Articles Posted in Private Securities Offerings

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Summary: The qualified small business stock exclusion allows qualified business founders and investors to exclude from federal income tax some or all of the capital gains they realize on qualifying stock sales. Eric Bardwell and Catherine DeBono Holmes of Jeffer Mangels Butler & Mitchell LLP show how to take advantage of the exclusion.

INSIGHT: Are You Eligible for Tax-Free Capital Gains?

By: Eric Bardwell, Esq. and Catherine DeBono Holmes, Esq.

Tax code Section 1202 allows taxpayers to exclude up to 100% of the capital gains they realize on the sale of “qualified small business stock” (or “QSBS”) held for at least five years (Section 1202(a)).  This provision of the tax code was added in 1993, but it originally allowed only 50% of eligible capital gains to be excluded.  In 2009, the percentage of capital gains eligible for exclusion was increased to 75%, and in 2010, this percentage was increased to 100%, and the QSBS incentive was made permanent (Sections 1202(a)(3) and (4)).   Many business owners and investors, as well as their tax advisors, are still not aware that they may be eligible for this benefit.  In addition, existing small businesses and start-up founders may not be aware that the QSBS exclusion could enhance their ability to raise capital from investors seeking to boost their after-tax profits from investment in small and start-up businesses.  This article explains the basic requirements to qualify for the exclusion and discusses tax planning opportunities to optimize the exemption.

What is QSBS?

QSBS is stock that meets the following requirements: Continue reading →

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The Basic Rules of Website Advertising for EB-5 Securities Offerings

By Catherine DeBono Holmes, Esq. and Victor T. Shum, Esq.

EB-5 securities issuers, sponsors and others who market EB-5 securities often want to use websites to provide information to potential investors regarding their past and current EB-5 projects.  When using these websites, it is important to understand the U.S. securities laws that apply to internet marketing of securities within and outside the U.S.  The purpose of this article is to provide a brief explanation of these securities laws and guidelines to consider when using websites to identify or market EB-5 securities offerings.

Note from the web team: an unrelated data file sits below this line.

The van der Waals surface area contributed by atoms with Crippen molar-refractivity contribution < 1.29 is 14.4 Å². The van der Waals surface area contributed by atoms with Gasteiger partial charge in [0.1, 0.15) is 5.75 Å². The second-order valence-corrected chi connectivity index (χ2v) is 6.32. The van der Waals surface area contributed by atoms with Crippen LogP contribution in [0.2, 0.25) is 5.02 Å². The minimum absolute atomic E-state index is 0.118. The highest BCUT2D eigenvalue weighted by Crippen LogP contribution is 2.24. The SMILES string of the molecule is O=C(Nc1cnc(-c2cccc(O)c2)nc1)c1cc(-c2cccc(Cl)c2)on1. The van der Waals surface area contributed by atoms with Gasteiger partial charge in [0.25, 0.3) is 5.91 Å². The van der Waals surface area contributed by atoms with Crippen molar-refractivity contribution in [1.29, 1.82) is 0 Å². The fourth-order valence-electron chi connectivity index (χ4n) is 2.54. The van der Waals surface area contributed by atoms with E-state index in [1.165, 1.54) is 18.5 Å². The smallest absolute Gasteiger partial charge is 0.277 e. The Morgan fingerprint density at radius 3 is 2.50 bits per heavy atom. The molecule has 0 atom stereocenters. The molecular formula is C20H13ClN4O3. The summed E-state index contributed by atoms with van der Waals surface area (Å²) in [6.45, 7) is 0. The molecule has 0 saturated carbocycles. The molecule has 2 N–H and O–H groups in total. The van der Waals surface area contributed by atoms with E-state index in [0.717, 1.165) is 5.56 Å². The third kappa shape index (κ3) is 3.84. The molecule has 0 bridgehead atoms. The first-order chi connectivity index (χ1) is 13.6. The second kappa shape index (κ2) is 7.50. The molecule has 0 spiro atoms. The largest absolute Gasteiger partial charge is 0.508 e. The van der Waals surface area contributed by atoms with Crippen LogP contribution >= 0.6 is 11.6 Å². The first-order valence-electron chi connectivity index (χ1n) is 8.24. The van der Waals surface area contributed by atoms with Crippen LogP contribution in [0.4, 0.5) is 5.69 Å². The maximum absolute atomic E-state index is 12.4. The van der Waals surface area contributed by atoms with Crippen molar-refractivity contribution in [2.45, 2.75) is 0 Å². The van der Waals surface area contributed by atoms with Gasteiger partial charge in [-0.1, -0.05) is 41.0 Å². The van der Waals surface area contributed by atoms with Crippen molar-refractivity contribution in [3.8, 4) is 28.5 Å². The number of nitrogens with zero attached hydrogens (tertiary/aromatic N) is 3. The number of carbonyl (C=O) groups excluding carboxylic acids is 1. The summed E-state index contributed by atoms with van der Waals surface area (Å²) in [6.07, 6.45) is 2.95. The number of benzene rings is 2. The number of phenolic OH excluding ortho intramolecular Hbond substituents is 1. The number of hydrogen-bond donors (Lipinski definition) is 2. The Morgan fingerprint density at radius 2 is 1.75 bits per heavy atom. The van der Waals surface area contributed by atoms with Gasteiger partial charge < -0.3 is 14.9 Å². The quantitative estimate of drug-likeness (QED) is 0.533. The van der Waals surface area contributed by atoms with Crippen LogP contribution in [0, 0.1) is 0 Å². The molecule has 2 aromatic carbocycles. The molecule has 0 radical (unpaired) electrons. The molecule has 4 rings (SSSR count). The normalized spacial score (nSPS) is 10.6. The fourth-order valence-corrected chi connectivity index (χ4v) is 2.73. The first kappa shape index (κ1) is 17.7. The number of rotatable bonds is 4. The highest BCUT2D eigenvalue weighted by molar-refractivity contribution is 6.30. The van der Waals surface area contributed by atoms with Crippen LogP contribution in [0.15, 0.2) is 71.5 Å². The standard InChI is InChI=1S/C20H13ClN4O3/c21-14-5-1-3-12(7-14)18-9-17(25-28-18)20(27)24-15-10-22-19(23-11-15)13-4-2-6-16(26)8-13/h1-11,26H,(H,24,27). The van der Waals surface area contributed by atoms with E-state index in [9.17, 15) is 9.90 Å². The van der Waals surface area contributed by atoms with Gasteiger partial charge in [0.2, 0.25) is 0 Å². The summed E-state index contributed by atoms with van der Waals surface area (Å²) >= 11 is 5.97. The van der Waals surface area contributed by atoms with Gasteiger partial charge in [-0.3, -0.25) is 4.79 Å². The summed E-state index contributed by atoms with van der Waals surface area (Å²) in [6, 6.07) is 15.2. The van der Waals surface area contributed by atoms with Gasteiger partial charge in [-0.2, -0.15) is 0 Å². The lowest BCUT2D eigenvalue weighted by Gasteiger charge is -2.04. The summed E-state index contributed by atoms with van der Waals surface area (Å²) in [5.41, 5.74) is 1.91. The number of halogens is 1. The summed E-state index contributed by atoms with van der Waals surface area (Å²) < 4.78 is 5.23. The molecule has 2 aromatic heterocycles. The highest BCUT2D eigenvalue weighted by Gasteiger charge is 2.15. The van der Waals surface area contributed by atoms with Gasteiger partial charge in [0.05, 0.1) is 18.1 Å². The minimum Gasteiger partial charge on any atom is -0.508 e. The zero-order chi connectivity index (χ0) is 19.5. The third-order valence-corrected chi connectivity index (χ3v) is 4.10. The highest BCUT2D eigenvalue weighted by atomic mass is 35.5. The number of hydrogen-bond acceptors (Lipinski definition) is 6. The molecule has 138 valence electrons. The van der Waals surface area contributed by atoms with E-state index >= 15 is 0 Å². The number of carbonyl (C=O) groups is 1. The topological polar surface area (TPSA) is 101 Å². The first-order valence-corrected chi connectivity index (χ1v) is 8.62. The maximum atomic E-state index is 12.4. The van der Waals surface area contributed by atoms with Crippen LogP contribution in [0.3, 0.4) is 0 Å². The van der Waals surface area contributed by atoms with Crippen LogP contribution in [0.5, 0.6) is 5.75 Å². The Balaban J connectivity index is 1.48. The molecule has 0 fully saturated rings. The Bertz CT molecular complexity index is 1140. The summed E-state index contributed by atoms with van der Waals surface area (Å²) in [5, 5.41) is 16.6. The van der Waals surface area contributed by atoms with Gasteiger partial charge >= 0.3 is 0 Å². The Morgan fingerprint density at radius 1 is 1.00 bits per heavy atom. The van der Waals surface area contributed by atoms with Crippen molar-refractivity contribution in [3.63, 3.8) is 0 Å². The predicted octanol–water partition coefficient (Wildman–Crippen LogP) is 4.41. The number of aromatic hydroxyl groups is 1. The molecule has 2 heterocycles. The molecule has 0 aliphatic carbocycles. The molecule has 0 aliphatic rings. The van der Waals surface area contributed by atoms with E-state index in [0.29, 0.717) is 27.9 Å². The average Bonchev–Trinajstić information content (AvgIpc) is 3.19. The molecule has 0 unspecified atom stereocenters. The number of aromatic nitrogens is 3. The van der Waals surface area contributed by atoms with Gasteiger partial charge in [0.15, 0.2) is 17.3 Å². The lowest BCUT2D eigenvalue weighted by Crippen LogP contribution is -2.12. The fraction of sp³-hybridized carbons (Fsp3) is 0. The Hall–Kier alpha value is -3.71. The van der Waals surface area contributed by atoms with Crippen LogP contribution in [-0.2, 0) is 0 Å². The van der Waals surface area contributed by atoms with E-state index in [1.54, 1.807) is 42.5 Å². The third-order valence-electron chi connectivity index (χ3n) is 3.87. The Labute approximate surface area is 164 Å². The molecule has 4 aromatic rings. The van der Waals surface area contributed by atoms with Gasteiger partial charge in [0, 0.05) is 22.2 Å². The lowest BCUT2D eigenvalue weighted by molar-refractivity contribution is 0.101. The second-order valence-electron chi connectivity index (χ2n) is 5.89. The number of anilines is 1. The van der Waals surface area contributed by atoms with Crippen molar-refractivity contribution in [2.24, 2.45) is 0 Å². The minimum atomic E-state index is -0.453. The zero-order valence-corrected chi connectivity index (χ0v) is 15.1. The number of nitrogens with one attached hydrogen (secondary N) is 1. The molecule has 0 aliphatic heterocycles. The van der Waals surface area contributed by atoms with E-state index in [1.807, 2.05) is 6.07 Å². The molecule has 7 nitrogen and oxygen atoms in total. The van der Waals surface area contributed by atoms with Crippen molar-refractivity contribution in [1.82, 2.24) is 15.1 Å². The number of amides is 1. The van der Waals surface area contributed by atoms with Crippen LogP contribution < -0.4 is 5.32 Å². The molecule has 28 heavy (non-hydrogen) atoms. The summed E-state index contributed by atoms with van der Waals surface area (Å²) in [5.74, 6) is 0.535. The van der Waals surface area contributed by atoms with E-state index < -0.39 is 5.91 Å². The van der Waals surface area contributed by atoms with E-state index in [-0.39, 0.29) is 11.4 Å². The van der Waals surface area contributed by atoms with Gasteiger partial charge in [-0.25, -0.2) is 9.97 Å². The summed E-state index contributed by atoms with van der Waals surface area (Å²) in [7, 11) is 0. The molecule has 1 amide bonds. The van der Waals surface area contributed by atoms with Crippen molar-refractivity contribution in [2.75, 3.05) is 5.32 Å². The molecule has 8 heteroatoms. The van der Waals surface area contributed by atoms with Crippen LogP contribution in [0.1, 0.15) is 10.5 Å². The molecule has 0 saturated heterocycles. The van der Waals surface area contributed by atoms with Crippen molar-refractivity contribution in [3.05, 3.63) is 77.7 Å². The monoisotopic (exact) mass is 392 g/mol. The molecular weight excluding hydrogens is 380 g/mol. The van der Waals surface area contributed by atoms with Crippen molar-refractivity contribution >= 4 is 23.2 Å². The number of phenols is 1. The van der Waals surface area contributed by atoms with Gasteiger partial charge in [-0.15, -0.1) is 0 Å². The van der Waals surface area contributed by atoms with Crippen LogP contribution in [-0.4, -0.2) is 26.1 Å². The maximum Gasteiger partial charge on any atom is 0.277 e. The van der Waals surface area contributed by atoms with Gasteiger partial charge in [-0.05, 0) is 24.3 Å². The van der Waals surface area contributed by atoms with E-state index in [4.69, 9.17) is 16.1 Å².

• Using websites to advertise EB-5 offerings is considered a form of “general solicitation” under U.S. securities laws, unless guidelines to restrict access to non-U.S. persons are followed.  Since 1995, the Securities and Exchange Commission (“SEC”) has held the position that posting offering materials on a website in a way that can be accessed by any viewer is a general advertisement or general solicitation, unless some restrictive access measures are implemented to allow access only to permitted persons.  In 1998, the SEC issued an interpretation on the use of internet websites to offer or advertise securities outside the U.S., providing guidance on specific measures that can be taken to retain the Regulation S exemption for offerings made to non-U.S. persons outside the U.S., and concurrently retain the right to make an offering under Regulation D to persons located in the U.S. at the time of the offering.  The guidelines provided in this article are derived in part from that SEC release.


  • If an EB-5 securities issuer intends to accept any U.S. investor, it is necessary to meet the requirements of Regulation D, including the restrictions on use of websites to advertise the offering.  Although EB-5 securities offerings are generally offered to investors outside the United States, it is not unusual that some investors making an EB-5 investment will be located in the United States at the time they receive information about an EB-5 offering, or they receive or sign EB-5 offering documents.  Such investors may be international students attending university in the U.S. or other temporary U.S. visa holders.  All of those types of persons are considered “U.S. Persons” under Regulation S, and issuers are not qualified to rely on the Regulation S exemption with respect to EB-5 securities sold to those U.S. Persons.  For that reason, most EB-5 offerings rely on SEC Regulation S for investors who are outside the U.S. when they are solicited, or they receive or sign offering documents, or on SEC Regulation D for sales to U.S. Persons.  When an issuer of EB-5 securities intends to rely on Regulation D to accept some investors who are “U.S. Persons,” the issuer and its agents must take care to assure that all websites used to promote the EB-5 offering – including those of the issuer and those of all of the agents promoting the offering – will meet the requirements of Regulation D.